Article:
Professional Help is right Around the Corner
Addiction to both alcohol and drugs continues to plague millions of Americans to this day. It is estimated that about 20 million Americans are currently addicted to either alcohol or drugs. It is expected that around one in seven Americans at some point in their lives will suffer from addiction, but sadly only one in ten of those suffering from addiction will receive the treatment that they need. What is also an alarming figure to look at is the fact that about forty percent of individuals who are suffering from addiction are also suffering from a mental health condition; only half of this population receive treatment for either their addiction or mental health condition.
Alcohol and drug addiction were once only thought of as conditions that affected only those in urban settings; we see now how addiction is having an impact on even the rural counties throughout America. Many stories and reports are focusing on the rise of opiate addiction throughout these counties across the country. There are more and more accounts each day of people developing opium addictions based off if previous abuse of prescription pain medication. Too many people, in this case, are overly prescribed opioids such as Percocet, OxyContin, and other pain relievers; when many of them reach the point that they can no longer financially afford their addiction to these prescription drugs many turn to the black market to find them while others turn to cheaper alternatives such as heroin.
Dr. Vivek H. Murthy, the surgeon general, stated upon the release of his report that, “it is time to change how we view addiction. One way to change how we view addiction is not to see them as failures, or worse criminals, but rather we should be treating those hampered by addiction as patients who are suffering from a disease.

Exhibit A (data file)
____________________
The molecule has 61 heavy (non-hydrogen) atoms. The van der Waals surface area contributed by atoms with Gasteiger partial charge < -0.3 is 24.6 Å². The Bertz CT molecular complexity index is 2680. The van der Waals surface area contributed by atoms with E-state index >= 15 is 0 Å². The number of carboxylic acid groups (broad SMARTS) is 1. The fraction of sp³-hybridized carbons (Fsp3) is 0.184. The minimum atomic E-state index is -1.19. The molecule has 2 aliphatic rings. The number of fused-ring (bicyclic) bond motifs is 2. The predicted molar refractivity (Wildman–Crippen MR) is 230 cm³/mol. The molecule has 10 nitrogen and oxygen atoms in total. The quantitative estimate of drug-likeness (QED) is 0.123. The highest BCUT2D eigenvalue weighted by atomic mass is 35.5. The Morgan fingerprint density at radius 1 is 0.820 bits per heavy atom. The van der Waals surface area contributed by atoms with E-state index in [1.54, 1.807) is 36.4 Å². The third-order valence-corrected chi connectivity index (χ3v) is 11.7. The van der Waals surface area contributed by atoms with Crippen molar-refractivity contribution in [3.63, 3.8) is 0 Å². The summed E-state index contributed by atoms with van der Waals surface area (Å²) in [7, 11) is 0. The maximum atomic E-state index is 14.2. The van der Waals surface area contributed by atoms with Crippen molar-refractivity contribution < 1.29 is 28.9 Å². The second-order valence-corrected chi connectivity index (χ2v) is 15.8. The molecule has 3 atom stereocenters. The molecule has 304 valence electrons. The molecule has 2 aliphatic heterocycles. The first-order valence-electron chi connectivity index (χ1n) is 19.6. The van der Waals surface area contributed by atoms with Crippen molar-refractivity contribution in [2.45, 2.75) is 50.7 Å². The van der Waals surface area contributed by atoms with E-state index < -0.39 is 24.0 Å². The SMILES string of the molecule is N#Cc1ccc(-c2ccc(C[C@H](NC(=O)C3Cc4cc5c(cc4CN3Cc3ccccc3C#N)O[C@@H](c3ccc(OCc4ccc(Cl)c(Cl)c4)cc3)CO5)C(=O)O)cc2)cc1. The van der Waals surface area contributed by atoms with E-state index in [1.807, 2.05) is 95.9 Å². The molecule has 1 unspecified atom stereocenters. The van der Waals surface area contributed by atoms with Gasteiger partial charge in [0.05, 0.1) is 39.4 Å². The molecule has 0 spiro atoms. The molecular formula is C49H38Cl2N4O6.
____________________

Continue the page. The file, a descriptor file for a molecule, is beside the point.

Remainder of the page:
Hopefully, by peeling away at the negative connotation that is associated with drug and alcohol addiction, we can start to encourage people to step up and seek the help that is offered at drug and alcohol rehab centers. By informing people that their addiction to drugs or alcohol is a disease and not a personal shortcoming, people might be more inclined to talk to their health care provider in the same way they would discuss the flu or other illness.
It is because of the negative beliefs that we attach with those suffering from addiction, that we see so many people who could benefit from programs offered through alcohol and drug treatment centers turn down the opportunity to receive proper treatment. Communication and understanding are two vitally important traits that all of us can use when it comes to discussing addiction. The more compassion and understanding that we give to people who are addicted to either drugs or alcohol, hopefully, we can alter the view of their condition which would make them more willing to seek help at an alcohol and drug treatment center.
Just showing support can go a long way, when helping others along their road to recovery. Although we cannot forcefully make people seek help, just changing how we see and talk about addiction can hopefully change the mindset of those who are struggling with addiction so that they no longer feel ashamed about their conditions, which will lead them to reach out for help before it is too late.